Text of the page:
The Calabrese Roman Catholic Abbot Giovan Antonio Anania informed Ghislieri that the Waldensians in Calabria had meanwhile also adopted preachers of their own,[7] so Ghislieri ordered the abbot to eradicate the Waldensian heresy, in coordination with his local Archbishop of Cosenza, Taddeo Gaddi.[7] First, Anania tried to coerce the Waldensians into converting by way of threats, but they refused. With a sense of foreboding, many Waldensians from neighbouring places fled to Guardia, which was fortified.[7] Guardia's lord Salvatore Spinelli (c. 1506–1565) tried to make the Waldensians relent and advised Pascale and Uscegli to flee, but in vain.

Spinelli, who did not wish to be accused of favouring heretics, finally resorted to a trick.[7] In June 1561, he requested entry to the town for himself and fifty of his men, claiming that they would come unarmed. Loyal to their lord, the men of Guarda let them in. In the night of 4 to 5 June, Spinelli and his henchmen took out their hidden weapons and took the town by force. In doing so, and by further pogroms in the following two weeks, Spinelli and his henchmen murdered about 2,000 Waldensians in Guardia Piemontese and other places.[7] This bloodshed is commemorated by the name of the town's main gate, the Porta del Sangue, or Gate of Blood, because it was said that the blood of the murdered flowed all the way down to it.[7] Next to the town gate there is now the Centro di Cultura Giovan Luigi Pascale which contains a permanent exhibition on the history of the Waldensians of Guardia.[7]

The survivors of the massacre had to convert to Roman Catholicism, and marriages between a man and a woman both of Waldensian descent were forbidden.[7] Spioncini, spyholes to be opened from the outside, were to be built into the town's front doors, in order to allow inquisitors to spy into the houses and check whether the compulsory converts really abstain from Waldensian traditions.[9] Some spioncini can still be found in frontdoors. The Waldensian church was demolished. On its site, today's Piazza Chiesa Valdese, a piece of rock from Piedmont has been put in 1975, donated by Guardia's twin city Torre Pellice in memory of the descent of many Guardioti from the Piedmontese rocky Alps.[10] The names of 118 known victims of the 1561 massacre are listed in a plaque at the rock.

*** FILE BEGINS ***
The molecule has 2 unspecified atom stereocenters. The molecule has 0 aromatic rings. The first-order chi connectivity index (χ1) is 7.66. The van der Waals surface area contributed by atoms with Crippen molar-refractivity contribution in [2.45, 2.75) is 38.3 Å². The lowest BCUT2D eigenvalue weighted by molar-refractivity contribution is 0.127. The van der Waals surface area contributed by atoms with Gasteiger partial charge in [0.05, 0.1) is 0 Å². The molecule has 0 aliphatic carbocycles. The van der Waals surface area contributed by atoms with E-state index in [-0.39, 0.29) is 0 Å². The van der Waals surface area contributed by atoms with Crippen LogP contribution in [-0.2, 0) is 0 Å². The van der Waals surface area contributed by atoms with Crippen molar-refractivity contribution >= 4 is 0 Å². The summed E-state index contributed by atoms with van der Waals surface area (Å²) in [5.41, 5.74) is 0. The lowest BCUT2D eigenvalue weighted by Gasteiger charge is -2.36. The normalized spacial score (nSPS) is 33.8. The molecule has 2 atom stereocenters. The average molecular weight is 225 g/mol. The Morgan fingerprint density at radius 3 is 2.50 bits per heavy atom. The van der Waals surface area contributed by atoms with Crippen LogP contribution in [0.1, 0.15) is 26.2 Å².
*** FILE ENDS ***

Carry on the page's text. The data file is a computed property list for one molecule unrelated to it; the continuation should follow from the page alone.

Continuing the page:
In memory of the eradication of the Waldensian heresy, Salvatore Spinelli donated the Dominican church Chiesa del SS. Rosario in Guardia.[9] In April 1565 he was created Marchese of Fuscaldo in honour of his deed.[11]

Twin towns[edit]

Notes and references[edit]

  1. ^ 2011 Election Official Results
  2. ^ Data from Istat
  3. ^ All demographics and other statistics: Italian statistical institute Istat.
  4. ^ Cf. Hans Peter Kunert, "Quale grafia per l’occitano di Guardia Piemontese?", in: Quaderni del Dipartimento di Linguistica 10, Univ. della Calabria, Serie Linguistica 4, 1993, 27–36; Kunert, "L’occitan en Calàbria", in: Estudis Occitans 16, 1994, 3–14; Kunert, "L’occitan en Calabre", in: RLR XCVIII, 1994, 477–489.
  5. ^ a b c Ilona Witten, Kalabrien, 2nd, updated ed., Cologne: DuMont, 22001, p. 58. ISBN 3-7701-5288-3.
  6. ^ Ilona Witten, Kalabrien, 2nd, updated ed., Cologne: DuMont, 22001, pp. 58seq. ISBN 3-7701-5288-3.
  7. ^ a b c d e f g h i Ilona Witten, Kalabrien, 2nd, updated ed., Cologne: DuMont, 22001, p. 59. ISBN 3-7701-5288-3.
  8. ^ Anacleto Verrecchia, Giordano Bruno: la falena dello spirito, (Rome: Editore Donzelli, 2002, ISBN 88-7989-676-8), p. 43
  9. ^ a b Ilona Witten, Kalabrien, 2nd, updated ed., Cologne: DuMont, 22001, p. 61. ISBN 3-7701-5288-3.
  10. ^ Ilona Witten, Kalabrien, 2nd, updated ed., Cologne: DuMont, 22001, pp. 60seq. ISBN 3-7701-5288-3.
  11. ^ Salvatore Spinelli 1° Marchese di Fuscaldo, retrieved on 8 April 2011.